Last week, a bunch of us had a cook-along session on Google+ Hangout hosted by Great British Chefs and Tesco Real Food. We were cooking along with award winning Chef Galton Blackiston who runs Morston Hall, up at the Norfolk coast, and making Christmas pudding ice cream was on the agenda. It was my first time doing a hangout session like this and so was a wee bit nervous as to how it would churn out (pun intended).
We were asked to do a few preps before hand and jot down any relevant questions we wanted to ask Chef Galton during the session. It all went on extremely well and I'm completely amazed at how technology can just make things so much more convenient. I mean we were all in different parts of UK, in the comfort of our own kitchen and cooking along with so much ease. Except for a few glitches with the audio at times, it was an absolutely well thought out session. Thanks to GBC for this fantastic opportunity and to Chef Galston for the demo. You can watch it here.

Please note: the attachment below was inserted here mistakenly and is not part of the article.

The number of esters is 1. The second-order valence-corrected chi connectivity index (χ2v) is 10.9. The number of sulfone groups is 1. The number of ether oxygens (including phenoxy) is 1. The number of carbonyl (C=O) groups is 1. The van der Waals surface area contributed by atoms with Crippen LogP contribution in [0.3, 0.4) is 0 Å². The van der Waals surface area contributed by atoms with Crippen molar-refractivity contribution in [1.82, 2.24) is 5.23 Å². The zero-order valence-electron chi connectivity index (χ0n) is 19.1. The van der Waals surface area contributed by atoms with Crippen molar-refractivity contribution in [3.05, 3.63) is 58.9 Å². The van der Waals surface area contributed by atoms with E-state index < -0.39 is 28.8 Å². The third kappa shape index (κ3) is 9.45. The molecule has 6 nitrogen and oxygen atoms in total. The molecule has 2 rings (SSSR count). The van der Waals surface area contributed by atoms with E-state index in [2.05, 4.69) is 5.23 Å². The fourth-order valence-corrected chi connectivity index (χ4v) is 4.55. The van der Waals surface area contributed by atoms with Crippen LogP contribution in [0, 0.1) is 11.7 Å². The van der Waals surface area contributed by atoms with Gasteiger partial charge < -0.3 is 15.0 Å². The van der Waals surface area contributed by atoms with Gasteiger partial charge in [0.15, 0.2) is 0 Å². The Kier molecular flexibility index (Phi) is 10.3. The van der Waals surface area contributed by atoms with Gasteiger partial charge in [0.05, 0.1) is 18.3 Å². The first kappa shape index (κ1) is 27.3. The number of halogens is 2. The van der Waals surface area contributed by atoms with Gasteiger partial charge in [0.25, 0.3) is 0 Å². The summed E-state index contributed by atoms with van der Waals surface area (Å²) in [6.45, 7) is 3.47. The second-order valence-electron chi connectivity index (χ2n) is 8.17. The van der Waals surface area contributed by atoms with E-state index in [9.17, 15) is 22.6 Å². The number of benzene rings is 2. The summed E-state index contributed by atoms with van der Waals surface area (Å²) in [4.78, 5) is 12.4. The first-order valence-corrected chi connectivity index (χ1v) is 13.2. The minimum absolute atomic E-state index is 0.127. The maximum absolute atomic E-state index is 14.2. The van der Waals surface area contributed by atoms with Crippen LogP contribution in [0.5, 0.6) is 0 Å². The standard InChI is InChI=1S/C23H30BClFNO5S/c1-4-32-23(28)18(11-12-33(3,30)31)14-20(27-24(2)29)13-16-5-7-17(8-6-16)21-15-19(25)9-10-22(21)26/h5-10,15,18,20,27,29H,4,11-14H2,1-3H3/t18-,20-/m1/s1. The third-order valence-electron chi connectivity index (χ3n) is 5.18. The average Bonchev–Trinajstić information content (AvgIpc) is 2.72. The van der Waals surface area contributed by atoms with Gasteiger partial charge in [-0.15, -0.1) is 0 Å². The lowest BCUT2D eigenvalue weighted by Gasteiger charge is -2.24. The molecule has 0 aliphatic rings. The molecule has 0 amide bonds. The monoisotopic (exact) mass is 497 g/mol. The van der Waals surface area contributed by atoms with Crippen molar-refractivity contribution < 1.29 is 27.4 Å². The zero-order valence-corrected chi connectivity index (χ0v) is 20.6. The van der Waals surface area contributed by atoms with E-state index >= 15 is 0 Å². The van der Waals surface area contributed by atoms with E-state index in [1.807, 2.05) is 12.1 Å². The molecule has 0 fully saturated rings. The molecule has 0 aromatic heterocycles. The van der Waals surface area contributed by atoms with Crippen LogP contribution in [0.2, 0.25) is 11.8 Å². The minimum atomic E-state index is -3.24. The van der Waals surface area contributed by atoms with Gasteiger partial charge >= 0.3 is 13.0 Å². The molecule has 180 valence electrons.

Now, I know its not the perfect weather for ice cream, but really this one needs to be made this Christmas y'all. We are all going to od on Christmas pudding and even worse, have tonnes of it left over. Chucking them into a custard base and churning them to make fabulous ice cream is THE way to go about using whats left over. I am not a big pudding fan or for that matter an ice cream fan, meaning I can just about have a slice or scoop of each, but when the two come together it just makes it so much better.
I had to try hard to not keep eating spoonfuls of custard while it was cooling down. So the ice cream base is a really good one, to experiment with. You can use it as it is with a kick ass sauce, chuck in some candied fruits, or add some nuts and such to make it appealing. Its pretty basic and except for the whisking bit, doesn't really take too much time. Those in India, remember the rum and raisin ice creams we get..well this ones sort of like that.. but a whole lot boozier..who's complaining about that now? :)
Add the cream and milk to a sauce pan and scrape in the vanilla seeds along with the pod.
Place the pan over medium high heat and bring to a gentle simmer.
Remove from heat and set aside to infuse for about 30 minutes or so.